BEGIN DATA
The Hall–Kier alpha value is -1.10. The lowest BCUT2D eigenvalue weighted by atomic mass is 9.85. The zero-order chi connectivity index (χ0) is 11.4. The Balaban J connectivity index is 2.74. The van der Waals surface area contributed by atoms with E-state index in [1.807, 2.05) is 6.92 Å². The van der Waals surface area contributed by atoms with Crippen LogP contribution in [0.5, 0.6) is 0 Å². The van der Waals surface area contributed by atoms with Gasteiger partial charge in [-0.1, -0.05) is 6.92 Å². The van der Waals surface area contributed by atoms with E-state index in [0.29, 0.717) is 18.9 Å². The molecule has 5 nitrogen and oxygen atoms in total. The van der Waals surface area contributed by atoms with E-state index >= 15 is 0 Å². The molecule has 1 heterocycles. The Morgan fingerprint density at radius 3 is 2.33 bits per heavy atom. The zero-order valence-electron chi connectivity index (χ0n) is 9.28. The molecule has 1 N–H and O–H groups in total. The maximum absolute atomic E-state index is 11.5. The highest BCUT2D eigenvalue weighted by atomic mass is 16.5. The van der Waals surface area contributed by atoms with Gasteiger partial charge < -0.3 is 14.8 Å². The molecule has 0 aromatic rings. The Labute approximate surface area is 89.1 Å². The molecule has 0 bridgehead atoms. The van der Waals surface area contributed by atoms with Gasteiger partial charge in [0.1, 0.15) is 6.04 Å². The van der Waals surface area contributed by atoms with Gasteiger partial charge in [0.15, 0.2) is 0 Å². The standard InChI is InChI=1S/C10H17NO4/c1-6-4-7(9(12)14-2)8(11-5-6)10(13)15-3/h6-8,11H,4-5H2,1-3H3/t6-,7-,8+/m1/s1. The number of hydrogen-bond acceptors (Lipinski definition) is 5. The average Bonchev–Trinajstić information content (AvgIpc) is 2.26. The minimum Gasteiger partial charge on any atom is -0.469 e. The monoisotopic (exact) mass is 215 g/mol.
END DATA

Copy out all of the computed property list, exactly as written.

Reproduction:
The Hall–Kier alpha value is -1.10. The lowest BCUT2D eigenvalue weighted by atomic mass is 9.85. The zero-order chi connectivity index (χ0) is 11.4. The Balaban J connectivity index is 2.74. The van der Waals surface area contributed by atoms with E-state index in [1.807, 2.05) is 6.92 Å². The van der Waals surface area contributed by atoms with Crippen LogP contribution in [0.5, 0.6) is 0 Å². The van der Waals surface area contributed by atoms with Gasteiger partial charge in [-0.1, -0.05) is 6.92 Å². The van der Waals surface area contributed by atoms with E-state index in [0.29, 0.717) is 18.9 Å². The molecule has 5 nitrogen and oxygen atoms in total. The van der Waals surface area contributed by atoms with E-state index >= 15 is 0 Å². The molecule has 1 heterocycles. The Morgan fingerprint density at radius 3 is 2.33 bits per heavy atom. The zero-order valence-electron chi connectivity index (χ0n) is 9.28. The molecule has 1 N–H and O–H groups in total. The maximum absolute atomic E-state index is 11.5. The highest BCUT2D eigenvalue weighted by atomic mass is 16.5. The van der Waals surface area contributed by atoms with Gasteiger partial charge < -0.3 is 14.8 Å². The molecule has 0 aromatic rings. The Labute approximate surface area is 89.1 Å². The molecule has 0 bridgehead atoms. The van der Waals surface area contributed by atoms with Gasteiger partial charge in [0.1, 0.15) is 6.04 Å². The van der Waals surface area contributed by atoms with Gasteiger partial charge in [0.15, 0.2) is 0 Å². The standard InChI is InChI=1S/C10H17NO4/c1-6-4-7(9(12)14-2)8(11-5-6)10(13)15-3/h6-8,11H,4-5H2,1-3H3/t6-,7-,8+/m1/s1. The number of hydrogen-bond acceptors (Lipinski definition) is 5. The average Bonchev–Trinajstić information content (AvgIpc) is 2.26. The minimum Gasteiger partial charge on any atom is -0.469 e. The monoisotopic (exact) mass is 215 g/mol.